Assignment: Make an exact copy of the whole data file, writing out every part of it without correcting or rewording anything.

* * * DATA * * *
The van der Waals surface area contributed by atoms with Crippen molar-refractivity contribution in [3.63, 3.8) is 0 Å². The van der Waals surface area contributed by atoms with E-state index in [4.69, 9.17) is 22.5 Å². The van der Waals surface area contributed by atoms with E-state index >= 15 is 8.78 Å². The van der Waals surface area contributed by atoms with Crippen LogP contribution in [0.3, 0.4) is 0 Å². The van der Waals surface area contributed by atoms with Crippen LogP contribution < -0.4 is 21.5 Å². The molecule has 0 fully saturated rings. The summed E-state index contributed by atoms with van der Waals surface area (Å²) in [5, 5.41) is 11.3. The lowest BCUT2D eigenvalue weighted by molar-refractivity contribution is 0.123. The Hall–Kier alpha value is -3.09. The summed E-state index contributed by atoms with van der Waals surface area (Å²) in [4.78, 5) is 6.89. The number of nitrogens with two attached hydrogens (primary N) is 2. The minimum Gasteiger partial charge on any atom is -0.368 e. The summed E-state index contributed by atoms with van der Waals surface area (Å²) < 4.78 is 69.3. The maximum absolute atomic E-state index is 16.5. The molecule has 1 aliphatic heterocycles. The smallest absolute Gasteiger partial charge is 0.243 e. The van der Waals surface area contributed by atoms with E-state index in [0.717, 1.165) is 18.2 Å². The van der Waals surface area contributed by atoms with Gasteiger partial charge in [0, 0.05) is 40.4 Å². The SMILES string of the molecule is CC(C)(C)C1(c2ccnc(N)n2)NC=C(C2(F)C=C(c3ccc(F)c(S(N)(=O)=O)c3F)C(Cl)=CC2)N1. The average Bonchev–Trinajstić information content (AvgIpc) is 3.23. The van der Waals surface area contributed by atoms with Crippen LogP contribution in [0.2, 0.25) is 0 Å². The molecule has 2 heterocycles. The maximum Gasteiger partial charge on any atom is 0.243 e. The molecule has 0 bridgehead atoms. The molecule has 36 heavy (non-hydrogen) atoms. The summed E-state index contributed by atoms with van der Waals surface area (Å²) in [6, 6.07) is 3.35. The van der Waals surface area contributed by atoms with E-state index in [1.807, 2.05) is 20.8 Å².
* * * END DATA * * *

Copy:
The van der Waals surface area contributed by atoms with Crippen molar-refractivity contribution in [3.63, 3.8) is 0 Å². The van der Waals surface area contributed by atoms with E-state index in [4.69, 9.17) is 22.5 Å². The van der Waals surface area contributed by atoms with E-state index >= 15 is 8.78 Å². The van der Waals surface area contributed by atoms with Crippen LogP contribution in [0.3, 0.4) is 0 Å². The van der Waals surface area contributed by atoms with Crippen LogP contribution < -0.4 is 21.5 Å². The molecule has 0 fully saturated rings. The summed E-state index contributed by atoms with van der Waals surface area (Å²) in [5, 5.41) is 11.3. The lowest BCUT2D eigenvalue weighted by molar-refractivity contribution is 0.123. The Hall–Kier alpha value is -3.09. The summed E-state index contributed by atoms with van der Waals surface area (Å²) in [4.78, 5) is 6.89. The number of nitrogens with two attached hydrogens (primary N) is 2. The minimum Gasteiger partial charge on any atom is -0.368 e. The summed E-state index contributed by atoms with van der Waals surface area (Å²) < 4.78 is 69.3. The maximum absolute atomic E-state index is 16.5. The molecule has 1 aliphatic heterocycles. The smallest absolute Gasteiger partial charge is 0.243 e. The van der Waals surface area contributed by atoms with E-state index in [0.717, 1.165) is 18.2 Å². The van der Waals surface area contributed by atoms with Gasteiger partial charge in [0, 0.05) is 40.4 Å². The SMILES string of the molecule is CC(C)(C)C1(c2ccnc(N)n2)NC=C(C2(F)C=C(c3ccc(F)c(S(N)(=O)=O)c3F)C(Cl)=CC2)N1. The average Bonchev–Trinajstić information content (AvgIpc) is 3.23. The van der Waals surface area contributed by atoms with Crippen LogP contribution in [0.2, 0.25) is 0 Å². The molecule has 2 heterocycles. The maximum Gasteiger partial charge on any atom is 0.243 e. The molecule has 0 bridgehead atoms. The molecule has 36 heavy (non-hydrogen) atoms. The summed E-state index contributed by atoms with van der Waals surface area (Å²) in [6, 6.07) is 3.35. The van der Waals surface area contributed by atoms with E-state index in [1.807, 2.05) is 20.8 Å².